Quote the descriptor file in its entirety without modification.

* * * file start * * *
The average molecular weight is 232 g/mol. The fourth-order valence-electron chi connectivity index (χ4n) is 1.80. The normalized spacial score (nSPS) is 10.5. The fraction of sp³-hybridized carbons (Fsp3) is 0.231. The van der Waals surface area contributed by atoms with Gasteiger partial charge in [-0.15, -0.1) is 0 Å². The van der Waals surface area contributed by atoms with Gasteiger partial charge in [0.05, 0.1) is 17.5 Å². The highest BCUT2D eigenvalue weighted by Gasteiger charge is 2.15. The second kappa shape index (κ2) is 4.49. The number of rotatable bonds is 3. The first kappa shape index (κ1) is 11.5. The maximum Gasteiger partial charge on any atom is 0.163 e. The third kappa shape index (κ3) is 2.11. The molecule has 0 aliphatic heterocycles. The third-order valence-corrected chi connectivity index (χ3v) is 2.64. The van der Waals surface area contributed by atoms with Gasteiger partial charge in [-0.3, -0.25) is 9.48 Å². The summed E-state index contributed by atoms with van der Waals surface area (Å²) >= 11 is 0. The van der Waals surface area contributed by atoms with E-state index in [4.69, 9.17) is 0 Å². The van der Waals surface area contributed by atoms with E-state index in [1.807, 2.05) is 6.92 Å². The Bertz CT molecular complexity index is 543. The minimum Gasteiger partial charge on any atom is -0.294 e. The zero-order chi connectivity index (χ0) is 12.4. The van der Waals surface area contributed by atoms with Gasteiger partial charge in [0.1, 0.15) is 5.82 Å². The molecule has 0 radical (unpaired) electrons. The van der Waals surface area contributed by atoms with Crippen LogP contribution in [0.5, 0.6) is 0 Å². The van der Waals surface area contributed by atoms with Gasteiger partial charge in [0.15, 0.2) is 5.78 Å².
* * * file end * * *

The average molecular weight is 232 g/mol. The fourth-order valence-electron chi connectivity index (χ4n) is 1.80. The normalized spacial score (nSPS) is 10.5. The fraction of sp³-hybridized carbons (Fsp3) is 0.231. The van der Waals surface area contributed by atoms with Gasteiger partial charge in [-0.15, -0.1) is 0 Å². The van der Waals surface area contributed by atoms with Gasteiger partial charge in [0.05, 0.1) is 17.5 Å². The highest BCUT2D eigenvalue weighted by Gasteiger charge is 2.15. The second kappa shape index (κ2) is 4.49. The number of rotatable bonds is 3. The first kappa shape index (κ1) is 11.5. The maximum Gasteiger partial charge on any atom is 0.163 e. The third kappa shape index (κ3) is 2.11. The molecule has 0 aliphatic heterocycles. The third-order valence-corrected chi connectivity index (χ3v) is 2.64. The van der Waals surface area contributed by atoms with Gasteiger partial charge in [-0.3, -0.25) is 9.48 Å². The summed E-state index contributed by atoms with van der Waals surface area (Å²) >= 11 is 0. The van der Waals surface area contributed by atoms with E-state index in [4.69, 9.17) is 0 Å². The van der Waals surface area contributed by atoms with E-state index in [1.807, 2.05) is 6.92 Å². The Bertz CT molecular complexity index is 543. The minimum Gasteiger partial charge on any atom is -0.294 e. The zero-order chi connectivity index (χ0) is 12.4. The van der Waals surface area contributed by atoms with Gasteiger partial charge in [0.1, 0.15) is 5.82 Å². The molecule has 0 radical (unpaired) electrons. The van der Waals surface area contributed by atoms with Crippen LogP contribution in [0.5, 0.6) is 0 Å². The van der Waals surface area contributed by atoms with Gasteiger partial charge in [0.15, 0.2) is 5.78 Å².